I’m nervous about failure, about exhaustion, about missing out on fun things other people are doing, but last month I proved that¬†it can be done!¬†So I’m going to keep it up for another month. See you at the finish line!

[Note: If you want more encouragement and direction in planning your goals for 2013, join me for my online class¬†Going the Distance: Goal Setting and Time Management for the Writer. Here’s to a fabulous and productive new year!]

Is There Something Between Us?

The last few days I’ve been thinking a lot about things that I might be allowing to come between me and God. Things that I might be holding as more important in my life than God. Things I spend more time and energy on than I spend time and energy with the Creator I profess to love above all things.

One of those things is time. I spend a huge amount of time checking the time, checking my calendar, hurrying to the next thing on my To Do list, creating more and more To Do lists. I count how many hours until I have to do this, how long until that happens, how much time it will take to do this, or how much time I might be able to shave off that.

It’s exhausting.

But I keep it up, rushing to try to catch up and break even. My hopes for getting ahead died months ago. And yet I feel more harried than ever.

Until it occurred to me that the very essence of time itself has become more important to me than the belief that God will help me make wise time choices, and that everything that doesn’t get done will not keep the world from turning. I know, because the sun has been rising on my unfinished To Do lists for years.

The other thing that I realized has been increasingly coming between me and my Heavenly Father is everything I think and feel about my physical self. My weight, what I eat, how much I exercise – these have all been causing me stress for years. A couple years ago I decided that how I treat my body is part of my stewardship.¬†Perhaps I’m more stressed about it all now than ever. I’ve been keeping score and failing to do what I say I want to do.

(I hear the echoes of the Apostle Paul here – I do what I say I don’t want to do, and I don’t do what I say I do want to do. Sigh.)

But the harder I try, it seems the worse things get. Despite the fact that I pray to do better every day,¬†I’ve lost what little peace about my body that I had a year ago.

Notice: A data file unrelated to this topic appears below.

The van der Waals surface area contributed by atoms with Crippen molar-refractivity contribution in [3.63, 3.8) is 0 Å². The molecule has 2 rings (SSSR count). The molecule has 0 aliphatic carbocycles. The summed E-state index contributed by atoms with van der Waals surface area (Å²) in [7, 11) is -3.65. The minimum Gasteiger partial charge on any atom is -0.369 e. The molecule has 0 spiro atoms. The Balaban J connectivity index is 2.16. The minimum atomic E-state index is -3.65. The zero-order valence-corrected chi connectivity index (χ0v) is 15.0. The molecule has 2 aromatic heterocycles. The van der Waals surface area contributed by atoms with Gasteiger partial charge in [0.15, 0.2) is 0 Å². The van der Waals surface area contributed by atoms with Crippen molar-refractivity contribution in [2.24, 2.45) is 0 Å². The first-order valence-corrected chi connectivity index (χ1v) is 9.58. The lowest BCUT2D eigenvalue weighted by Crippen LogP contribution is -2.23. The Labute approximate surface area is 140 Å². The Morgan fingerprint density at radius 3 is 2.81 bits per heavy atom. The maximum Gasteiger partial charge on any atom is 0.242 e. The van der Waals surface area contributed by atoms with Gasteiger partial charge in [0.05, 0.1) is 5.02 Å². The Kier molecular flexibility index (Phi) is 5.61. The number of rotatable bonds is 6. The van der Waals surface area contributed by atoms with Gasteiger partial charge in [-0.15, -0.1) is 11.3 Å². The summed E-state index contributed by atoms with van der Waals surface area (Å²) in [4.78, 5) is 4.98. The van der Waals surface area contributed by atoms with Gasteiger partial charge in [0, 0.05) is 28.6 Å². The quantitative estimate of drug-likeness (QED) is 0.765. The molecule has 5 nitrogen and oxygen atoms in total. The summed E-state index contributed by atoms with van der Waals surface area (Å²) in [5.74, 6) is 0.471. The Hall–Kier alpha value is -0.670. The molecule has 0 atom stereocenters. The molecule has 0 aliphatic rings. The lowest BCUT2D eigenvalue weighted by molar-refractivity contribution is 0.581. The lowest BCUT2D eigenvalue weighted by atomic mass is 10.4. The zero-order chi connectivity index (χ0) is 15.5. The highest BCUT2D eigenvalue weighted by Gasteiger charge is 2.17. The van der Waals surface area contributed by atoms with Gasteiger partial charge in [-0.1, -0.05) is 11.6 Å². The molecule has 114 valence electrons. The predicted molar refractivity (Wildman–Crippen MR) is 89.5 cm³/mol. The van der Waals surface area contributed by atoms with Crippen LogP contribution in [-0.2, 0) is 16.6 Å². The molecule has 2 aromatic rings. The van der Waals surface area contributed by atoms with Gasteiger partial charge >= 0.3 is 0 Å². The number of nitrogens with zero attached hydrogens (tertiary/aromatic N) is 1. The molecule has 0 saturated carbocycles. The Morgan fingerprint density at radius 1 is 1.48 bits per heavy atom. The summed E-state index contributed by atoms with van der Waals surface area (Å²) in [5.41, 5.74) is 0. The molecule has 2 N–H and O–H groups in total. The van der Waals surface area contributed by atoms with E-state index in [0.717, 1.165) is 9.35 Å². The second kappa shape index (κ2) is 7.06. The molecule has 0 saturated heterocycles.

When I had this little ah-ha moment earlier this week, that perhaps I’d allowed some things to have more of my energy than what I gave to God, my focus on my physical health was the other item that immediately came to mind.

The last few days, I’ve tried to change what my mind focuses on. I stopped wearing my watch and checking the clocks constantly. Every time I wanted to check the time, I just averted my eyes and asked God to help me focus on Him instead of how much time I had left.

When I thought about eating or drinking, whether for a meal or a snack, I tried to only eat if I was genuinely hungry, and not plan out what I’d have for the next meal or the next snack. I tried to put food out of my mind entirely until my stomach growled again. I haven’t gotten any extra exercise in during the last few days, but I decided to take a break from worrying about it. Again, every time I thought about any of these things, I tried to refocus my thoughts on God.

I quickly noticed that when I tried to do that, the verse from Matthew would come to mind – seek first the kingdom of God and all these things will be added to you. It was comforting to hear the Holy Spirit encouraging me!

I don’t know what will happen in the long term, but I am pleasantly surprised to tell you that in the short term I’ve already felt less stress about everything I “have” to do. Things are getting done. Other things are not getting done. The sun still shines.

And God’s mercy continues to show up again every morning, just like He promised.

What Should I Work On Next?

On Wednesdays, I’ll cross-post my blog from Routines for Writers here…

This time of year I’m always thinking about what I’m going to work on next. Will I¬†sign up for NaNoWriMo? Will I write something new or edit something I need to finish? If you’re like my friend Betsy, you might be wondering if you should work on a new novel (she’s nearly finished with the latest one) or should she work on a nonfiction book idea she’s had for years?